I was at a musical event the other night, and one of the songs was titled “Hallelujah.” It was not the familiar tune from my childhood in which we pitted boys against girls (or one side of the room versus the other) and sang/shouted in turn, “hallelujah” and “praise ye the Lord.” Nor was it the grand Hallelujah chorus from Handel’s Messiah. Nope, I’m pretty sure it was a drinking song – oops! (And in my opinion, not a very good one at that, although the group is very talented and has written some pretty good songs).
I find it fascinating how many biblical references appear throughout our culture today, of which most people are unaware. Take the word “holiday” for example. Some folks are offended when the traditional greeting of “Merry Christmas” is replaced with “holiday” wishes. And yet, even that greeting finds its roots in the ancient practice of setting aside certain days as holy. (And furthermore I’m reminded that the word “holy” is related to the word “whole,” which is a reminder to me that God is in the business of restoring broken things back to their intended state of wholeness).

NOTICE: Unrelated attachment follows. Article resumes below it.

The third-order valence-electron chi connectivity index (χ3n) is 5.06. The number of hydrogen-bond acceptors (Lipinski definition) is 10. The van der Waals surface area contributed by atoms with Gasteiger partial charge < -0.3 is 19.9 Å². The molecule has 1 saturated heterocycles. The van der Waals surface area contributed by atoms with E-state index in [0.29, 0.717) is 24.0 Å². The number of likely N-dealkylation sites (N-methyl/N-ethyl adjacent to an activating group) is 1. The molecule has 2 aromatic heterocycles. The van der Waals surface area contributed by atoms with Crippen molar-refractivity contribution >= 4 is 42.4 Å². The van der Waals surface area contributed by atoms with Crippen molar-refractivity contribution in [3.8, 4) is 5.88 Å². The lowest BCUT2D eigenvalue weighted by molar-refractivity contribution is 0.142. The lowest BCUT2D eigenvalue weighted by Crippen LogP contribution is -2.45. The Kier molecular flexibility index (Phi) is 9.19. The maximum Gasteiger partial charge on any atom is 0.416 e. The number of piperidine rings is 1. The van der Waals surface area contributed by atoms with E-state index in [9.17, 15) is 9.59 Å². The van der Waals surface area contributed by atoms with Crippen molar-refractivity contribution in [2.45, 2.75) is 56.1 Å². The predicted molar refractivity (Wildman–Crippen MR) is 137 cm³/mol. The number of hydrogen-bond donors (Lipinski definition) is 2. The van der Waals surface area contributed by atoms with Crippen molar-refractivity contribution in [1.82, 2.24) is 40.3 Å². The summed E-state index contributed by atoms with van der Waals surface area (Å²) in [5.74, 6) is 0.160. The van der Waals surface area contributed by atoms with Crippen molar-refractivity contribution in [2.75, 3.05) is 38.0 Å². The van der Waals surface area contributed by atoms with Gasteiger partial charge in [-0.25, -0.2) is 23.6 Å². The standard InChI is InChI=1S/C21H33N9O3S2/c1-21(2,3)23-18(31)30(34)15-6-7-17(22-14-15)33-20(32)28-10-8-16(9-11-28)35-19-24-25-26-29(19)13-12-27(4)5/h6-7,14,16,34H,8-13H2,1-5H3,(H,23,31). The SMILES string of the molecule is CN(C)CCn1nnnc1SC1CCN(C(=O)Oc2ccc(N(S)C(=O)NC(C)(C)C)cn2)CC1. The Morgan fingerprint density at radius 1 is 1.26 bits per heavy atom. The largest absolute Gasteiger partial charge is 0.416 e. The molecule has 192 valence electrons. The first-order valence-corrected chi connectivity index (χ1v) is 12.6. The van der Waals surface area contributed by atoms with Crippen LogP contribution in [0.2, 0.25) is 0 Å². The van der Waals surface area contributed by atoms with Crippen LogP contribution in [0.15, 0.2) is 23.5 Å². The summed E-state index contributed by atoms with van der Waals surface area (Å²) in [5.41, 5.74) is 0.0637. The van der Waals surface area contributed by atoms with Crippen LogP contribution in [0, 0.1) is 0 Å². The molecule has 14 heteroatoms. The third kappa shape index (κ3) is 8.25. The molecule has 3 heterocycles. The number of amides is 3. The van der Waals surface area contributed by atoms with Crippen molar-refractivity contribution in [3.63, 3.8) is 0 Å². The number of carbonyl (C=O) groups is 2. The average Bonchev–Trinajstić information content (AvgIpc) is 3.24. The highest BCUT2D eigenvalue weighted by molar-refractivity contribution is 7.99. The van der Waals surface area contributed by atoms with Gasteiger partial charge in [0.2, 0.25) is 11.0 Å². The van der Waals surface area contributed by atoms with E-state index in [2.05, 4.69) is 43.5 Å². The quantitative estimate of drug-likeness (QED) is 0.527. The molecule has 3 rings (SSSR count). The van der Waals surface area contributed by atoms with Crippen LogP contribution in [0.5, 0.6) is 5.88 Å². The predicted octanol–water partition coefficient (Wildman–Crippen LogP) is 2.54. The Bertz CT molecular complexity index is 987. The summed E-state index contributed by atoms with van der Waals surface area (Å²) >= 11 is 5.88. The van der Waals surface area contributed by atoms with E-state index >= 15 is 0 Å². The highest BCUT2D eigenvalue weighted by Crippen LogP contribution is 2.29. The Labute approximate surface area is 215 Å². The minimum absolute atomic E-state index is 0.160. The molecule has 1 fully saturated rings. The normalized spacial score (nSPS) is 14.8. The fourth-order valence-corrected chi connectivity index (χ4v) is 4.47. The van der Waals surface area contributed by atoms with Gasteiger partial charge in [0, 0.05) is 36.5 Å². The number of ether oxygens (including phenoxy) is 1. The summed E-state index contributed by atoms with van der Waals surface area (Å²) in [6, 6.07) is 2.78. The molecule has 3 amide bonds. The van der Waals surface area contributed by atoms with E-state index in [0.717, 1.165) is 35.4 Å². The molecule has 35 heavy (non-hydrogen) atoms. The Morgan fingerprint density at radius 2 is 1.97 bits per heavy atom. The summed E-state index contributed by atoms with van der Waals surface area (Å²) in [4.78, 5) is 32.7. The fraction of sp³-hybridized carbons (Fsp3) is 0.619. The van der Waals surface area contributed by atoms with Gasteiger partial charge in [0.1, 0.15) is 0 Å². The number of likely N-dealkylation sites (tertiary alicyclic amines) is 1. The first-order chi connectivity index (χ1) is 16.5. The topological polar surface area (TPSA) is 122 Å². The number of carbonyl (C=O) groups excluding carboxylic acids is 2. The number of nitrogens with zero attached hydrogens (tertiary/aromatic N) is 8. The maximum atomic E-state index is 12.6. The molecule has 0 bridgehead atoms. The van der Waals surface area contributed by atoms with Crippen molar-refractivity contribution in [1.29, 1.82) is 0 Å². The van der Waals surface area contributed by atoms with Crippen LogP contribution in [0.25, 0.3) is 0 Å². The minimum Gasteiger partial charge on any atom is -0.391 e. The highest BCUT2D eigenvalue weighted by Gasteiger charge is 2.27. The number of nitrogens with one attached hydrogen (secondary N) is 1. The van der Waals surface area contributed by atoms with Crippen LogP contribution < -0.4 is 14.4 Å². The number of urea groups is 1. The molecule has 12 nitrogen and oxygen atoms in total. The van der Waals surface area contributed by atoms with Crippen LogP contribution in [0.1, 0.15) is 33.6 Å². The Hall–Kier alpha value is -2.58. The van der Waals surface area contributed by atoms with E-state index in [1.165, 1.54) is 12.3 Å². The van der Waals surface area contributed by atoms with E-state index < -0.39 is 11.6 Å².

So was Christ “in” that gathering? Well, if by that you mean was he “lifted up” or “glorified” as such, I’d have to say no, of course not. So where was he? Well, how about in the gifting of the musicians as they played their instruments? How about in the songs they sang, insofar as they captured the (sometimes sad) truth of human experience? How about in the community as they came together to celebrate part of their history? And what about his unseen working in the lives of every individual there, if we believe God is truly in the process of reconciling all things to himself?
It is part of our nature as human beings to need to name things. It is our way of making sense in our world, and we feel safe when things have been named/defined for us. But what if we were less concerned with naming/defining gatherings, music, books, etc. as “Christian,” and focused more on looking for Christ in all things? Because he is . . . in all things.
The Son is the image of the invisible God, the firstborn over all creation. For in him all things were created: things in heaven and on earth, visible and invisible, whether thrones or powers or rulers or authorities; all things have been created through him and for him. He is before all things, and in him all things hold together. And he is the head of the body, the church; he is the beginning and the firstborn from among the dead, so that in everything he might have the supremacy. For God was pleased to have all his fullness dwell in him, and through him to reconcile to himself all things, whether things on earth or things in heaven, by making peace through his blood, shed on the cross. (Colossians 1:15-19)
(photo courtesy of morguefile.com)